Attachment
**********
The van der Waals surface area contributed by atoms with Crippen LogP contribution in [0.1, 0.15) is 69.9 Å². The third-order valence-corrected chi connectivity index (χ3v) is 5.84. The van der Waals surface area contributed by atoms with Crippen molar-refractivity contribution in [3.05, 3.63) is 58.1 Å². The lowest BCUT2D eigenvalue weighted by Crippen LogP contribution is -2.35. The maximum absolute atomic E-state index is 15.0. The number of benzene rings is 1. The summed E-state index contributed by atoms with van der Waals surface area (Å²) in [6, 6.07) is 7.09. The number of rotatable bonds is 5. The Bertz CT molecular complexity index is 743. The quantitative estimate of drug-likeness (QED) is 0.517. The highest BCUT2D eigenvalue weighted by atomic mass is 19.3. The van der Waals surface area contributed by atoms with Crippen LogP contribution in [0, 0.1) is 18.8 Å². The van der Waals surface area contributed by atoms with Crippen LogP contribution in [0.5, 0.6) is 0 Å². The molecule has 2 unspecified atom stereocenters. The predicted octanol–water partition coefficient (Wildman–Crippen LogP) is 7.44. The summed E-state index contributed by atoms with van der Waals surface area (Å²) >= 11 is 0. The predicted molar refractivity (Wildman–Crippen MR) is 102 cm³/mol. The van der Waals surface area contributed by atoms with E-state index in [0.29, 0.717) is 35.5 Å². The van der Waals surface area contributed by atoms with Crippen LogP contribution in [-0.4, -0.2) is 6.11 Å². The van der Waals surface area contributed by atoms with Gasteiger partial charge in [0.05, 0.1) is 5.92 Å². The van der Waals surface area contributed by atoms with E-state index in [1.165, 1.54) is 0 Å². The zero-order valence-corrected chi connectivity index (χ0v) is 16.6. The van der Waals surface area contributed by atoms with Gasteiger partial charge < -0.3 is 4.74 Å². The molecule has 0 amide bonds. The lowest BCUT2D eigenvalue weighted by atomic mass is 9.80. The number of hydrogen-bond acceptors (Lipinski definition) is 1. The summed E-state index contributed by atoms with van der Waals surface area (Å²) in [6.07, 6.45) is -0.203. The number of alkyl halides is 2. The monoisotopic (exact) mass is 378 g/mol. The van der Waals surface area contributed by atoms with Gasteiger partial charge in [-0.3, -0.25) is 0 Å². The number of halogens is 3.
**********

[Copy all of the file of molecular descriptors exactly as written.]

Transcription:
The van der Waals surface area contributed by atoms with Crippen LogP contribution in [0.1, 0.15) is 69.9 Å². The third-order valence-corrected chi connectivity index (χ3v) is 5.84. The van der Waals surface area contributed by atoms with Crippen molar-refractivity contribution in [3.05, 3.63) is 58.1 Å². The lowest BCUT2D eigenvalue weighted by Crippen LogP contribution is -2.35. The maximum absolute atomic E-state index is 15.0. The number of benzene rings is 1. The summed E-state index contributed by atoms with van der Waals surface area (Å²) in [6, 6.07) is 7.09. The number of rotatable bonds is 5. The Bertz CT molecular complexity index is 743. The quantitative estimate of drug-likeness (QED) is 0.517. The highest BCUT2D eigenvalue weighted by atomic mass is 19.3. The van der Waals surface area contributed by atoms with Crippen LogP contribution in [0, 0.1) is 18.8 Å². The van der Waals surface area contributed by atoms with Crippen LogP contribution in [0.5, 0.6) is 0 Å². The molecule has 2 unspecified atom stereocenters. The predicted octanol–water partition coefficient (Wildman–Crippen LogP) is 7.44. The summed E-state index contributed by atoms with van der Waals surface area (Å²) >= 11 is 0. The predicted molar refractivity (Wildman–Crippen MR) is 102 cm³/mol. The van der Waals surface area contributed by atoms with E-state index in [0.29, 0.717) is 35.5 Å². The van der Waals surface area contributed by atoms with Crippen LogP contribution in [-0.4, -0.2) is 6.11 Å². The van der Waals surface area contributed by atoms with Gasteiger partial charge in [0.05, 0.1) is 5.92 Å². The van der Waals surface area contributed by atoms with E-state index in [1.165, 1.54) is 0 Å². The zero-order valence-corrected chi connectivity index (χ0v) is 16.6. The van der Waals surface area contributed by atoms with Gasteiger partial charge < -0.3 is 4.74 Å². The molecule has 0 amide bonds. The lowest BCUT2D eigenvalue weighted by atomic mass is 9.80. The number of hydrogen-bond acceptors (Lipinski definition) is 1. The summed E-state index contributed by atoms with van der Waals surface area (Å²) in [6.07, 6.45) is -0.203. The number of alkyl halides is 2. The monoisotopic (exact) mass is 378 g/mol. The van der Waals surface area contributed by atoms with Gasteiger partial charge in [-0.3, -0.25) is 0 Å². The number of halogens is 3.